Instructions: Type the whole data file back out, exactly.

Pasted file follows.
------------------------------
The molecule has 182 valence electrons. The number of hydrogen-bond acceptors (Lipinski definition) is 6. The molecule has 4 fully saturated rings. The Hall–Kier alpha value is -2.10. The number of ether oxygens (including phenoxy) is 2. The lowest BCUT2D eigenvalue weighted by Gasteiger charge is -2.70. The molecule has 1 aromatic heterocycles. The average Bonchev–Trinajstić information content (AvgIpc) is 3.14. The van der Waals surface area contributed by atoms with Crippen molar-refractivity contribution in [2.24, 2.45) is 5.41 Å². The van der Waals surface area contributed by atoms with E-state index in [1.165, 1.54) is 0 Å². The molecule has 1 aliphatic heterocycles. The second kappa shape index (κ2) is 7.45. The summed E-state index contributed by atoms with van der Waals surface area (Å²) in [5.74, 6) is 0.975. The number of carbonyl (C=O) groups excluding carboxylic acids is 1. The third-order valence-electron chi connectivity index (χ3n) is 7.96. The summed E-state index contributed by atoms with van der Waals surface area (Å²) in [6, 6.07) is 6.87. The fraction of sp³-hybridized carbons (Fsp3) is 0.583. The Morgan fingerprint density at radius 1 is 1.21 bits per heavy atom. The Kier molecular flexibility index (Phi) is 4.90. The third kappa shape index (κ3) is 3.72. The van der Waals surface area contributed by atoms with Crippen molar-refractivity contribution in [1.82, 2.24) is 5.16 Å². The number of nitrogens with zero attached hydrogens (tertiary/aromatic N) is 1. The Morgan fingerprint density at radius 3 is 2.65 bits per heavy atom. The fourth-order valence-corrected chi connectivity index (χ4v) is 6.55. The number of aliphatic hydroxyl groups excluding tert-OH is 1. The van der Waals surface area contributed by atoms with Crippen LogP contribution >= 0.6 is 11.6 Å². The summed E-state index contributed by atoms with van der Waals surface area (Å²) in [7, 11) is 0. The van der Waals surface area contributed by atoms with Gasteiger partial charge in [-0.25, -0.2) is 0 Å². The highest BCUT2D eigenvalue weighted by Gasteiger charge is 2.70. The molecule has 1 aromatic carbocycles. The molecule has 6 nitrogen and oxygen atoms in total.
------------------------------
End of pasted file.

The molecule has 182 valence electrons. The number of hydrogen-bond acceptors (Lipinski definition) is 6. The molecule has 4 fully saturated rings. The Hall–Kier alpha value is -2.10. The number of ether oxygens (including phenoxy) is 2. The lowest BCUT2D eigenvalue weighted by Gasteiger charge is -2.70. The molecule has 1 aromatic heterocycles. The average Bonchev–Trinajstić information content (AvgIpc) is 3.14. The van der Waals surface area contributed by atoms with Crippen molar-refractivity contribution in [2.24, 2.45) is 5.41 Å². The van der Waals surface area contributed by atoms with E-state index in [1.165, 1.54) is 0 Å². The molecule has 1 aliphatic heterocycles. The second kappa shape index (κ2) is 7.45. The summed E-state index contributed by atoms with van der Waals surface area (Å²) in [5.74, 6) is 0.975. The number of carbonyl (C=O) groups excluding carboxylic acids is 1. The third-order valence-electron chi connectivity index (χ3n) is 7.96. The summed E-state index contributed by atoms with van der Waals surface area (Å²) in [6, 6.07) is 6.87. The fraction of sp³-hybridized carbons (Fsp3) is 0.583. The Morgan fingerprint density at radius 1 is 1.21 bits per heavy atom. The Kier molecular flexibility index (Phi) is 4.90. The third kappa shape index (κ3) is 3.72. The van der Waals surface area contributed by atoms with Crippen molar-refractivity contribution in [1.82, 2.24) is 5.16 Å². The number of nitrogens with zero attached hydrogens (tertiary/aromatic N) is 1. The Morgan fingerprint density at radius 3 is 2.65 bits per heavy atom. The fourth-order valence-corrected chi connectivity index (χ4v) is 6.55. The number of aliphatic hydroxyl groups excluding tert-OH is 1. The van der Waals surface area contributed by atoms with Crippen LogP contribution >= 0.6 is 11.6 Å². The summed E-state index contributed by atoms with van der Waals surface area (Å²) in [7, 11) is 0. The van der Waals surface area contributed by atoms with Gasteiger partial charge in [-0.25, -0.2) is 0 Å². The highest BCUT2D eigenvalue weighted by Gasteiger charge is 2.70. The molecule has 1 aromatic carbocycles. The molecule has 6 nitrogen and oxygen atoms in total.